IEA charts COVID-19 decline in global energy demand and emissions

30 April 2020

Overall energy demand will fall 6% in 2020, while demand for electricity is set to decline by 5%, according to a report by the International Energy Agency (IEA) assessing the impact of the COVID-19 pandemic on the global energy system. Global carbon dioxide emissions are expected to decline by almost 8% compared with 2019.

Global Energy Review 2020 (Image: IEA)

In its new Global Energy Review 2020 report, released today, the IEA describes how economic turmoil, travel restrictions and lockdowns have affected the energy sector during the first quarter of this year. Assuming the lockdowns implemented around the world in response to the pandemic are progressively eased in most countries in the coming months, accompanied by a gradual economic recovery over the rest of 2020, the report offers estimates of what energy use by each fuel type and emissions may look like for the full year.

"The COVID-19 pandemic represents the biggest shock to the global energy system in more than seven decades, with the drop in demand this year set to dwarf the impact of the 2008 financial crisis," the IEA says.

Global energy demand was 3.8% lower in the first quarter of 2020, compared with the same period in 2019, according to the report. In Q1 2020, global coal demand was hit hardest, pushed down by almost 8% from Q1 2019. Global oil demand fell nearly 5%, while demand for natural gas decreased by around 2% in Q1 2020. Output from the world's nuclear power plants also declined in Q1 2020 as they adjusted to lower electricity demand levels, particularly in Europe and the USA.

The IEA found that each month of a global lockdown at the levels seen in early April reduces annual global energy demand by about 1.5%. Assuming lockdowns last for many months and recoveries are slow across much of the world, annual energy demand is projected to drop by 6% in 2020, compared with 2019. "If efforts to curb the spread of the virus and restart economies are more successful, the decline in energy demand could be limited to under 4%," the IEA says.

Global electricity demand in Q1 2020 declined 2.5%, while demand over the whole year is projected to drop by 5%. "A faster recovery would reduce electricity demand by 2% in 2020, as all areas of economic activity resume," the IEA suggests.

"Nuclear power has not been immune to the impacts of the COVID-19 crisis, though in most cases reactors have continued to produce electricity," the report notes. Global nuclear power generation fell by about 3% in Q1 2020, compared with Q1 2019, due to lower electricity demand and the retirement of some reactors. "In our estimate for 2020, nuclear power declines by 2.5% from 2019 due to lower demand and delays for planned maintenance and construction of several projects. If the recovery from the crisis is faster, electricity demand would be higher and some new reactors would be completed in 2020, leading to a reduction in nuclear power in 2020 of just over 1%."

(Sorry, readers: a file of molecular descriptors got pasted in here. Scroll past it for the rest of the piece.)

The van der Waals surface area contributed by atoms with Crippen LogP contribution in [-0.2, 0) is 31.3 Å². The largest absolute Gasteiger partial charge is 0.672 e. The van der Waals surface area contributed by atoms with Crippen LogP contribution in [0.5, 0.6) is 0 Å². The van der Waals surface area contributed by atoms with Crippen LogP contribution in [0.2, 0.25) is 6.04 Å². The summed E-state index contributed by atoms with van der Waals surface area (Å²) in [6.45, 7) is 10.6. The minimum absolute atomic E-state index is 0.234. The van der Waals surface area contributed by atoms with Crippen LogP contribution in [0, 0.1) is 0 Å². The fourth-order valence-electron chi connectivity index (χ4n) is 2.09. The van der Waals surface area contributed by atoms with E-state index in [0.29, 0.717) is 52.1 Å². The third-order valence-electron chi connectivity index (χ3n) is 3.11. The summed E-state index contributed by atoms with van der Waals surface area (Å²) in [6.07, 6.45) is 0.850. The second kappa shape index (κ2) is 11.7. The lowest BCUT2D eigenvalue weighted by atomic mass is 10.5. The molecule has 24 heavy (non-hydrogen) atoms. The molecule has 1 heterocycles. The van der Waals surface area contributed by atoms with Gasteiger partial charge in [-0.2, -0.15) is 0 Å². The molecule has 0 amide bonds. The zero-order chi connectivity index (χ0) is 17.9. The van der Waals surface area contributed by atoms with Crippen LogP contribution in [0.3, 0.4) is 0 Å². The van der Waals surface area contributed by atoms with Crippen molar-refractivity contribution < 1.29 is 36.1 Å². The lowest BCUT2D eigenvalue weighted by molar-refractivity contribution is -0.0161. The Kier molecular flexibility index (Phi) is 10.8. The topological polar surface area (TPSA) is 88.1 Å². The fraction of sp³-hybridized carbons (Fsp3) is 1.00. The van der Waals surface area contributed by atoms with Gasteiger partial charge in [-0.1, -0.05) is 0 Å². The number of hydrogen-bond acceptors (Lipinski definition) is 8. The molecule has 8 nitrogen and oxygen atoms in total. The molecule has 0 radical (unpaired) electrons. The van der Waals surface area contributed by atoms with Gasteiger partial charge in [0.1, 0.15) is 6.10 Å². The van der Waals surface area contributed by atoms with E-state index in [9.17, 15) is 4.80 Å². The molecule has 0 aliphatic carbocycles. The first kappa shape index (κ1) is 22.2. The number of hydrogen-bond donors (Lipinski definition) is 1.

During the first quarter of 2020, "Nuclear power has been an important source of power system flexibility in Europe, helping to maintain electricity security by operating in a load-following mode in several countries including France, Germany, Belgium, the Slovak Republic and Sweden," the IEA says. In the USA, nuclear output was down 4 TWh, or 2%, in Q1 2020, partly due to lower electricity demand linked to mild weather. China was one of the few regions with nuclear power growth, with a 1% increase in output between Q1 2019 and Q1 2020. This was attributed to the start-up of two new large reactors. The IEA says construction of several new reactors around the world is "likely to be pushed by a few months" as a result of the pandemic.

Global CO2 emissions were over 5% lower in Q1 2020 than in Q1 2019, mainly on an 8% decline in emissions from coal, 4.5% from oil and 2.3% from natural gas. Emissions are expected to decline even more rapidly across the remaining nine months of the year, to reach 30.6 gigatonnes for 2020 overall, almost 8% lower than in 2019. This would be the lowest level since 2010.

"This is a historic shock to the entire energy world. Amid today's unparalleled health and economic crises, the plunge in demand for nearly all major fuels is staggering, especially for coal, oil and gas," said IEA Executive Director Fatih Birol. "It is still too early to determine the longer-term impacts, but the energy industry that emerges from this crisis will be significantly different from the one that came before."

The report says governments will play a major role in shaping the energy sector's recovery from the COVID-19 crisis. "In particular, the design of economic stimulus packages presents a major opportunity for governments to link economic recovery efforts with clean energy transitions - and steer the energy system onto a more sustainable path. While the clean energy transitions and stimulus discussions are gathering momentum, a coordinated policy effort will be needed to harvest its opportunities and lead to a more modern, cleaner and more resilient energy sector for all."

World Nuclear Association Director General Agneta Rising said: "The IEA report is right to conclude that a coordinated policy effort will be needed to harvest its opportunities and lead to a more modern, cleaner and more resilient energy sector for all. Nuclear is cost-effective and will help delivers a faster and better clean energy transition that will provide high-valued jobs now and for a sustainable future."

Researched and written by World Nuclear News